Malla, as the CEO of Deego Nepal, is meticulous about ensuring everything is in order. She makes sure there aren’t any unnecessary issues with the company’s employees and customers. Focused on sustainability, Malla designs and promotes goods that are modern adaptations of indigenous practices. Deego Nepal’s products like tote bags, storage boxes, laundry baskets, wooden combs, loofahs, soaps, and scrubbers are easy to compost and biodegradable.
Besides promoting sustainable alternatives, Malla also wants to spread awareness about the importance of an eco-friendly lifestyle. She has participated in numerous programs and workshops for the same. She is also constantly creating and posting videos and tips on the ways people can be kinder to the planet. She lives by the motto of Refuse, Reduce, and Recycle (3Rs) and wishes other people would practice it too.
But it isn’t easy, she says. People have a warped idea of sustainability. Many think it’s just a trend and look down upon it. Some also think it’s expensive to live a sustainable lifestyle when it’s not. “You don’t have to throw away things and buy sustainable products, which is what most people believe. You can reuse and repurpose what you have,” says Malla. When you have to replace something, then you choose a sustainable alternative.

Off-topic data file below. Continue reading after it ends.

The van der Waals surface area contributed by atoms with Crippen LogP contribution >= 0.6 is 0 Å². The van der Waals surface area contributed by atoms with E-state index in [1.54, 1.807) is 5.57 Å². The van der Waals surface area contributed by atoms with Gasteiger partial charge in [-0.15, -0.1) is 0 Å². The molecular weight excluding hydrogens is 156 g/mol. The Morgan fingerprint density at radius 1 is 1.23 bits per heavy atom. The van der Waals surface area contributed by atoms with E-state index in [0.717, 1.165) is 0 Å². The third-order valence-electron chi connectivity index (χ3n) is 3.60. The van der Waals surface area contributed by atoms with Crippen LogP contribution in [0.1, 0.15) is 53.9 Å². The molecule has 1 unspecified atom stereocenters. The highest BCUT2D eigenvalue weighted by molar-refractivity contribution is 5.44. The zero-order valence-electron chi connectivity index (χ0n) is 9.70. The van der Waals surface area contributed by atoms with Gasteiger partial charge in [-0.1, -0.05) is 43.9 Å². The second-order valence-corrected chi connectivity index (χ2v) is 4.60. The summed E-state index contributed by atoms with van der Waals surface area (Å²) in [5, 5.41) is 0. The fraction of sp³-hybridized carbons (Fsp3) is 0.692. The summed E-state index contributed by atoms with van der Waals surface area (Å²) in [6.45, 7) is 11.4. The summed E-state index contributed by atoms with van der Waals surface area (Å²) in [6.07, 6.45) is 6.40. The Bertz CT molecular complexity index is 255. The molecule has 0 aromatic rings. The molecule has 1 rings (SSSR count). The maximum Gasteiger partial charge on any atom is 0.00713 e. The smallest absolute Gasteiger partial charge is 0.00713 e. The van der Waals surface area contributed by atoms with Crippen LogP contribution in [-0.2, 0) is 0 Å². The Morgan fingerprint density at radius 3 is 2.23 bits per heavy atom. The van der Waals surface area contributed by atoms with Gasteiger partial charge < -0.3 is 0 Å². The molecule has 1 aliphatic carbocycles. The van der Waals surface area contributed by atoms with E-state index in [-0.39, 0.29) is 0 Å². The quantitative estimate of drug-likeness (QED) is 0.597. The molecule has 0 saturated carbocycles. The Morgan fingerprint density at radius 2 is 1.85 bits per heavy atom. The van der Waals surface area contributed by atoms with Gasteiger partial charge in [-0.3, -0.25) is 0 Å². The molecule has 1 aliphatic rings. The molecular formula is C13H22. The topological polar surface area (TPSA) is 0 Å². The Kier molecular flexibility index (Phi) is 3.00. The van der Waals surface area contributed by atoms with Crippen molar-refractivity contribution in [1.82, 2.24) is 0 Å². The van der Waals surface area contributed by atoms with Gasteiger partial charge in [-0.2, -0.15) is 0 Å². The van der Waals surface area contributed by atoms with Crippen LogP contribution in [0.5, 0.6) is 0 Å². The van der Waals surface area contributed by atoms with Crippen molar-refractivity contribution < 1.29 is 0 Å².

Malla says initially she struggled to make her parents understand what she was doing and why she was doing it. Though they now support her sustainable plant-based weaving business by helping her come up with ideas as well as source materials, they too had to be educated about the need to use fewer resources and live as eco-friendly lifestyles as possible.
“People need to change their mindsets. It’s not about changing what you use. It’s about how you think and what you do with what you already have,” says Malla, adding using what you have for a long time is also a part of sustainable living.